support the arrestees of the Pine Gap Citizen's Inspection Team - due
to face trial in Alice Springs on Oct 3.   Music by the Burrs, Alec Burns
Folk Band, Warwick Adenay and family - plus more
date:  Sept 22 (Fri)
time: 7:30pm
place:  St. Mary's  Church cnr Merivale and Peel Streets South Brisbane
price:  $8/$5 concession

Maralinga 50 years on: commemoration vigil
Remembering global victims of nuclear weapons, testing and
contamination on the 50th anniversary of major nuclear tests at Maralinga, SA.
date:  Sept 27 (Weds)
time:  4pm- 6pm
place:  ANZAC Square Adelaide Street, Brisbane
this is planned as a silent vigil.  please wear white or black and
bring a candle and a visual message. (information stall will also be held

Beyond nuclear testing – Australia’s nuclear past… towards a nuclear
free future
speakers:  Lew Rice, National President Atomic Ex-Servicemen’s
Association; Keith Jaffray, Shoalwater Wilderness Awareness Group;  Medical
Association for the Prevention of War;   Peace Convergence/Friends of the Earth
date:  Oct 1 (Sun)
time:  2pm – 4pm
place:  Ahimsa House 24 Horan Street West End

Pine Gap 6 – solidarity vigil
expose Pine Gap as Pine Gap Trial commences - stand in support of the
Citizens Inspection Team who entered US spy base Pine Gap last year and
now face court under the “Special Defence Undertakings Act”
date:   Oct 3 (Tues)
time:  1-2pm
place:  in front of “Lady Justice” (outside Supreme Court of Qld) cnr.
George and Edward Sts. Brisbane

Queensland Nuclear Free Alliance (QNFA) meets fortnightly.  Join us!
ph Robin 0411 118 737  <>



Operation Hurricane (Monte Bello Islands, Western Australia)
* 3 October, 1952 - 25 kilotons - plutonium

Operation Totem (Emu Field, South Australia)
* 'Totem 1' - 15 October, 1953 - 9.1 kilotons - plutonium
* 'Totem 2' - 27 October, 1953 - 7.1 kilotons - plutonium

Operation Mosaic (Monte Bello Islands, Western Australia)
'G1' - 16 May, 1956 - Trimouille Island - 15 kilotons
'G2' - 19 June, 1956 - Alpha Island - 60 kilotons

Operation Buffalo (Maralinga, South Australia)
'One Tree' - 27 September, 1956 - 12.9 kilotons - plutonium
'Marcoo' - 4 October 1956 - 1.4 kilotons - plutonium
'Kite' - 11 October, 1956 - 2.9 kilotons - plutonium
'Breakaway' - 22 October, 1956 - 10.8 kilotons - plutonium

Operation Antler (Maralinga, South Australia)
'Tadje' - 14 September, 1957 - 0.9 kilotons - plutonium
'Biak' - 25 September, 1957 - 5.7 kilotons - plutonium
'Taranaki' - 9 October, 1957 - 26.6 kilotons - plutonium


Following info from Australian Students Environment Network <>

The Maralinga Atomic Bomb Tests – 50 years on…

"They put the bomb there. In our country. Maralinga and Emu Junction. In the middle, right through. All the smoke went there. Right through and finished all our people, in the Victorian desert. You look at it on the map, nobody living in the Victorian desert. All our people gone."
--- Myra Tjunmutja Watson

On September 27, 1956, the first British atomic test at Maralinga, in the South Australian desert, codenamed 'One Tree', was conducted, on Tjarutja lands.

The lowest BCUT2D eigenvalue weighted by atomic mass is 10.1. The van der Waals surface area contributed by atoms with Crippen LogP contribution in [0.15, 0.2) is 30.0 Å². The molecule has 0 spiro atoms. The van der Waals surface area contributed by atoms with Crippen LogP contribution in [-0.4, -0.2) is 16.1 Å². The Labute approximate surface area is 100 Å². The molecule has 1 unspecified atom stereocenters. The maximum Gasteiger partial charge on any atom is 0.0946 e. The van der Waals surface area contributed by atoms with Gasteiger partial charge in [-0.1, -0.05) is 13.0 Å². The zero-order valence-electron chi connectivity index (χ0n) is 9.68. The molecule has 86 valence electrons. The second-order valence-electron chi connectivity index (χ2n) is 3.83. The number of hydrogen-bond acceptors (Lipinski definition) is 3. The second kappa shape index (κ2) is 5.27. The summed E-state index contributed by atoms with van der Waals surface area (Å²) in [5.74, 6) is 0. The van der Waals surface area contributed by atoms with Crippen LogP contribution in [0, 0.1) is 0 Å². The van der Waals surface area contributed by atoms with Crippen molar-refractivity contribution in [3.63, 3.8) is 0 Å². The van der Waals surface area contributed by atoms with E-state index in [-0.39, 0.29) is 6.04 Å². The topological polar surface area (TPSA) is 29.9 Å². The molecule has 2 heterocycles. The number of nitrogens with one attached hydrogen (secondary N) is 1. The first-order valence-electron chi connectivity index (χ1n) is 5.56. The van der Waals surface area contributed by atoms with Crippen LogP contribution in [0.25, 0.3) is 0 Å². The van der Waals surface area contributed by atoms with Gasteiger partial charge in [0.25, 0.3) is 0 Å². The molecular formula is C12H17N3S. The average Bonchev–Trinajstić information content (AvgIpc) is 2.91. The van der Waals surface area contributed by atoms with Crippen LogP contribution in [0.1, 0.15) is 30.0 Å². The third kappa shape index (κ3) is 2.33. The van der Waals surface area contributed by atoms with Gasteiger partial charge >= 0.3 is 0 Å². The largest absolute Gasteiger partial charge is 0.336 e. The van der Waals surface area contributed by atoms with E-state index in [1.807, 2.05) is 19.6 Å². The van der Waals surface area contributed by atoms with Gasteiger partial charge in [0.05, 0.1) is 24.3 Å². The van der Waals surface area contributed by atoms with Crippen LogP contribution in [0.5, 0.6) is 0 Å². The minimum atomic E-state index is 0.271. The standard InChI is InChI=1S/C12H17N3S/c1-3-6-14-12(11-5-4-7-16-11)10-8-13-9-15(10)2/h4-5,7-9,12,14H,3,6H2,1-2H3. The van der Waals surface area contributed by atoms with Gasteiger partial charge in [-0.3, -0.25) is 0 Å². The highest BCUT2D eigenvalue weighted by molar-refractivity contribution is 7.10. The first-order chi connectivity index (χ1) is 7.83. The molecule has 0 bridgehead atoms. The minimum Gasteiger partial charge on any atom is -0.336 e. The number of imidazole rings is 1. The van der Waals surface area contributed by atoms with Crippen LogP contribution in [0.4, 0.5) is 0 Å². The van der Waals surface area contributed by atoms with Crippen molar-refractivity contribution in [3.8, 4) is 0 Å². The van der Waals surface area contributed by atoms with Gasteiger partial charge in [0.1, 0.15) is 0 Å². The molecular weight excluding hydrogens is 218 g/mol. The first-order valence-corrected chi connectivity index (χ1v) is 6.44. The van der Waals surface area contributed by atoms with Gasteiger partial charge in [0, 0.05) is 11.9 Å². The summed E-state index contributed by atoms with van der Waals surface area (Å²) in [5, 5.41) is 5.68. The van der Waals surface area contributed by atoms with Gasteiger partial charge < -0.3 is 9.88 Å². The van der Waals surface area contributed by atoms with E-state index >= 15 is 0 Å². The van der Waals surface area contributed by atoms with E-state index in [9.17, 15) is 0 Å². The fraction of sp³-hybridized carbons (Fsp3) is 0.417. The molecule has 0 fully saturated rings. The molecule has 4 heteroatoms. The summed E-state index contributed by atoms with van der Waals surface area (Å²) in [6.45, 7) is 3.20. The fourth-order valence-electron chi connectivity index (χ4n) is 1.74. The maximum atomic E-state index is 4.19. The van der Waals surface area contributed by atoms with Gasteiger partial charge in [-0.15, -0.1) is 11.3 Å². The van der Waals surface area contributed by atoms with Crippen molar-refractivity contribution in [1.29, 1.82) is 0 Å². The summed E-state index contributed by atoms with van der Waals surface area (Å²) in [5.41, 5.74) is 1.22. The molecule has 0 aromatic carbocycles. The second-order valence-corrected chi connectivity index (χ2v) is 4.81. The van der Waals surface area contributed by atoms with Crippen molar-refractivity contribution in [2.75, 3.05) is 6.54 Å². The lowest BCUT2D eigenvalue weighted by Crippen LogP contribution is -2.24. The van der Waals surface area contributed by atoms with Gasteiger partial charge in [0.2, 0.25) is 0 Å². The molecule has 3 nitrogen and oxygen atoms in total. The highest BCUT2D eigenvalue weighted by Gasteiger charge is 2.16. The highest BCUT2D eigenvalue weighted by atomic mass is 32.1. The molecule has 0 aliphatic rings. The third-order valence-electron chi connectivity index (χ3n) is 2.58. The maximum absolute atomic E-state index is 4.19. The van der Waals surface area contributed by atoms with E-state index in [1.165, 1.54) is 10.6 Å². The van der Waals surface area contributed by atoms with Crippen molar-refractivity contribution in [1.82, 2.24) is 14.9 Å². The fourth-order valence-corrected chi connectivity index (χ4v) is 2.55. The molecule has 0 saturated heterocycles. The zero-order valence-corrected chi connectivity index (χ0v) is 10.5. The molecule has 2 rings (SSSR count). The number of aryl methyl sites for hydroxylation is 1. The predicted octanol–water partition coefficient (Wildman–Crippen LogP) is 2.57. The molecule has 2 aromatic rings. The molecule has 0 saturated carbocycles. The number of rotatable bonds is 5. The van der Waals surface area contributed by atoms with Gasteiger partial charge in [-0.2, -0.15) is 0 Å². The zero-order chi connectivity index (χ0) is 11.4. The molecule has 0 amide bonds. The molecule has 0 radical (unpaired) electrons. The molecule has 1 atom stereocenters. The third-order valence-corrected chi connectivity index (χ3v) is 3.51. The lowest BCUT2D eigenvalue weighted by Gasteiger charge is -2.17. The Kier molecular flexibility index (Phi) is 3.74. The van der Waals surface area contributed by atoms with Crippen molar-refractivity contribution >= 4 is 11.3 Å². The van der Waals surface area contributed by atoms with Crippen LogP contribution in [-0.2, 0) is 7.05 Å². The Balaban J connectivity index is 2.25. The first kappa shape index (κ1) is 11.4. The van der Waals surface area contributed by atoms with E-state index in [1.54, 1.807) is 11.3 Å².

It followed similar atomic bomb detonations further north at Emu Field, and on the Monte Bello islands, off the northwest coast of Western Australia. One Tree was detonated despite poor weather conditions, resulting in significant radioactive fallout around Coober Pedy, and measured as far away as Townsville in North Queensland and Lismore in New South Wales. The cumulative fallout from the tests ultimately passed over most of Australia. Seven further nuclear devices were tested at Maralinga in the following months.

Many Indigenous communities living in the surrounding areas were not warned of the immediate nuclear threat. Despite the experience of previous atomic tests at Emu Field, where Indigenous groups around Wallatinna and elsewhere recalled experiencing a "black mist" rolling through their camps after the tests, followed by widespread sickness, the 1986 Royal Commission concluded that at Maralinga "attempts to ensure Aboriginal safety [during the tests] demonstrate ignorance, incompetence and cynicism on the part of those responsible for that safety."

The test range was located in an area that was selected "on the false assumption that the area was not used by its traditional Aboriginal owners," when in actuality Indigenous people continued to move in and around the Prohibited Area – including the Milpuddie family camping in a highly contaminated bomb crater. The boundaries of the test site were not secure, and warning signs were all in English.

Communities across the Western Desert suffered significant radiation exposure. The fallout from the tests was extensive: radioactivity affected most of the Australian continent, leading to death and sickness, and continuing to affect individuals and communties today. Indigenous oral histories tell of a black mist that caused cancer and asthma, red and yellow-coloured smoke rising, bright flashes of light leading to blindness. There are tragic stories of families sleeping in bomb craters, nose and stomach trouble, family dying, and children orphaned.

It is the story of poison spreading far, hurting people and land.

To carry out the tests, thousands of Maralinga, Pitjantjatjara and Kokatha people were forcibly removed and dispossessed from their land by 'Aboriginal Protectors' and forced to relocate to government and mission-controlled enclaves.

British nuclear testing in Australia between 1952 and 1963 at Maralinga, Emu Fields, Christmas Island and Monto Bello was officially unquestioned because of the close military ties between Australia and 'Mother' England. Permission was not sought for the tests from affected Aboriginal groups such as the Pitjantjatjara, Tjarutja and Kokatha. The racist logic of imperialism underscored the tests; officials of the day condemned "placing the affairs of a handful of natives above those of the British Commonwealth of Nations" as "lamentable" and ludicrous. This racism continues today when the voices of Indigenous people and communities directly affected by uranium mines, waste dumps or lingering contamination are ignored and silenced in favour of the voices profiting from the nuclear industry. Maralinga is testimony to the radioactive racism inherent in the nuclear industry.